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Novel Writing: The Revision Process Part 1

Most of you know that bit of excellent writing advice, the rule about letting a draft sit and marinate for a time before diving into the revision process? It’s good advice, but a rule I don’t usually follow. Until now, that is, while awaiting the editorial notes for my forthcoming novel (working title: The Alchemy of Glass: Book 2 of The Apothecary’s Curse), slated for release in the second half of 2019..

My usual process is not to press “pause” and let the novel rest, but go on to the revision process immediately. I love the revision process. To me, the raw draft (or “zero” draft) is for discovering the story, the next is to texture in layers of its heart, and the next for diving headlong into its soul. Everything after is tightening, tweaking, filling in those “TKs,” killing darlings, more texturing and fine-tuning the editing. (Of course then its more editing once it’s at the publisher…)

(Here’s a reading of The Apothecary’s Curse I did at the Bram Stoker Awards weekend last year as part of the Shades and Shadows reading series. (I’m the first reader, followed by bona fide speculative fiction luminaries Stephen Graham Jones, Tananarive Due, Elizabeth Hand, Chuck Wendig, and Jonathan Maberry–so keep listening…)

So, while waiting for the first round of edits and notes to cross my desk, I sold a short story (my first, and a bit of fluffy post-apocalyptic zombie romance to boot!) to be published February in DreamForge Magazine, the brand spanking new speculative fiction venture print and online magazine. I’ve been bouncing around a few ideas for more short stories (including one I need to finish by the end of the month–yikes!), a novel or two to play with and the inevitable planning for Book Three of the Apothecary’s Curse series and more time playing in the tormented, tortured, brilliant mind of immortal apothecary Gaelan Erceldoune. But unable to settle on any one thing to attack next.

Anyway, the other day, while rummaging around my virtual file cabinet of WIPs (works in progress–we all have ’em, right?), I came across a “zero draft” of a novel I’d drafted just before I started writing The Apothecary’s Curse. I’d always loved the story, and it’s very different than my now-finished novels. I think it might be described as Robin Cook meets Michael Crichton meets Dr. Gregory House. It’s a medical mystery, as are both Apothecary books are, but a modern story, and not fantasy.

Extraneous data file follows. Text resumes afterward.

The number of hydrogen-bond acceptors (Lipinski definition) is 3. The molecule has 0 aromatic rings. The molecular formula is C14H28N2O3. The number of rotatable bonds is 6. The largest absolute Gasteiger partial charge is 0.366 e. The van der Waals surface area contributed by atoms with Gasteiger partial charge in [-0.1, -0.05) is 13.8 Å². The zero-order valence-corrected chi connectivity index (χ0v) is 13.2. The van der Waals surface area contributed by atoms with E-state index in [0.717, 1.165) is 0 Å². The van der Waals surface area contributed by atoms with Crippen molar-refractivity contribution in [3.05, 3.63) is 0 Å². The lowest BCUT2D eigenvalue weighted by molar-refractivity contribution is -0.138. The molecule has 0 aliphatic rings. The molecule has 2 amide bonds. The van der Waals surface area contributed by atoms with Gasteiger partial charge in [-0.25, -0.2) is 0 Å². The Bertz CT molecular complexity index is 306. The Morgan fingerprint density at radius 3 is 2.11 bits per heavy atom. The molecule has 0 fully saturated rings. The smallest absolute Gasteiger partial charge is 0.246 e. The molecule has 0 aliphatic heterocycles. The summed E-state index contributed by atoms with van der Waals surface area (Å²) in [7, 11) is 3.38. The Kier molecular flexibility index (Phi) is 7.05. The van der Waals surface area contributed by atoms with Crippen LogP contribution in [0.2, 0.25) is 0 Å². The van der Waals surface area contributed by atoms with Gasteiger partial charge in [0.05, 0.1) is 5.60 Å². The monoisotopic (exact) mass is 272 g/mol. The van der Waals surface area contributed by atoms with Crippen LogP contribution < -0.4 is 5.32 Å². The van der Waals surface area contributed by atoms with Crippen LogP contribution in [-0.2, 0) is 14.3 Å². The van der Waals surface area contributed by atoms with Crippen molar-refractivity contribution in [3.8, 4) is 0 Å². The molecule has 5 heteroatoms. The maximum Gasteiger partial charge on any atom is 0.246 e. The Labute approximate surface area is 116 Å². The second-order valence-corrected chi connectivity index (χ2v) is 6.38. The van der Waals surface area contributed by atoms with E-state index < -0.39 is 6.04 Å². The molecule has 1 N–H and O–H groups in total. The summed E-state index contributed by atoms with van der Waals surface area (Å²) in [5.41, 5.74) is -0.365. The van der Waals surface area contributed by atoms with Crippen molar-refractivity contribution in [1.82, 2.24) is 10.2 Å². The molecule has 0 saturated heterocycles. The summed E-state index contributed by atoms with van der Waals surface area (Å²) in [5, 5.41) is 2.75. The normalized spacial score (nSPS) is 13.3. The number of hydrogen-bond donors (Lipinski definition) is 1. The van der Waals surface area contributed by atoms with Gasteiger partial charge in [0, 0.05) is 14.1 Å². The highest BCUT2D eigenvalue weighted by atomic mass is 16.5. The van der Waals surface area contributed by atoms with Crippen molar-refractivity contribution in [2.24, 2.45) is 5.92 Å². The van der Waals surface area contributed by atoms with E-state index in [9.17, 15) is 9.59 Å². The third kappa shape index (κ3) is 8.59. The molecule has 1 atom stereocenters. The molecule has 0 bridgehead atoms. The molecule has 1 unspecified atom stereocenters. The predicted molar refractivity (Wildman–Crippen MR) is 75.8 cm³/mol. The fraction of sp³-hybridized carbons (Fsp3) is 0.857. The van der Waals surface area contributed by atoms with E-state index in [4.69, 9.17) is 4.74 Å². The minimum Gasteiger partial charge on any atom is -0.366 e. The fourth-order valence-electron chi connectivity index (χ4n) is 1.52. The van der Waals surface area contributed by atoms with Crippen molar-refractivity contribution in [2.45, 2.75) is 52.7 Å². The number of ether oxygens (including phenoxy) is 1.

So I re-read it, and by the time I finished the novel (first draft is 80,000 words with a few TKs–to comes–thrown in, so I figure 100K by the time it’s done.) And then it hit me midway through, how far I’ve come as a novelist lo these past three or four years. I cringed at the whiplash-inducinghead-hopping (I generally write in third-person close, so head-hopping is very, very bad within a single scene), the pages and pages of morose dredging through my main character’s bleak moods. And yeah, I love those, and specifically and intentionally write Byronic, tragic, moody, broody heroes, but too much is too much!

I spent a few hours (Okay, make it two days–told ya I was obsessive) trying to decide if the novel was redeemable or whether simply to chuck it in my MacBook Pro’s trash bin. But after coming to the conclusion that the novel was pretty solid, I have begun a journey to bring the thing back to life.

So, despite the advice I always get about not showing anyone how the metaphorical sausage (or the novel) gets made, I’ve decided to talk through my process. To you. I teach a monthly writing class, and I’ve grown accustomed to sharing the journey, so now I’ve decided to write about it as well, sharing the process of revision, the tools I use and may be useful to your own endeavors.

I’ll talk more about tools as we go along, but here’s a list of what I find most helpful to me as a novelist:

  • Scrivener
  • Autocrit
  • Grammarly
  • Fictionary
  • Oxford English Dictionary Online

Next post: Preparing for revision: Deconstructing the raw draft using Scrivener. So stay tuned!

Barbara Barnett


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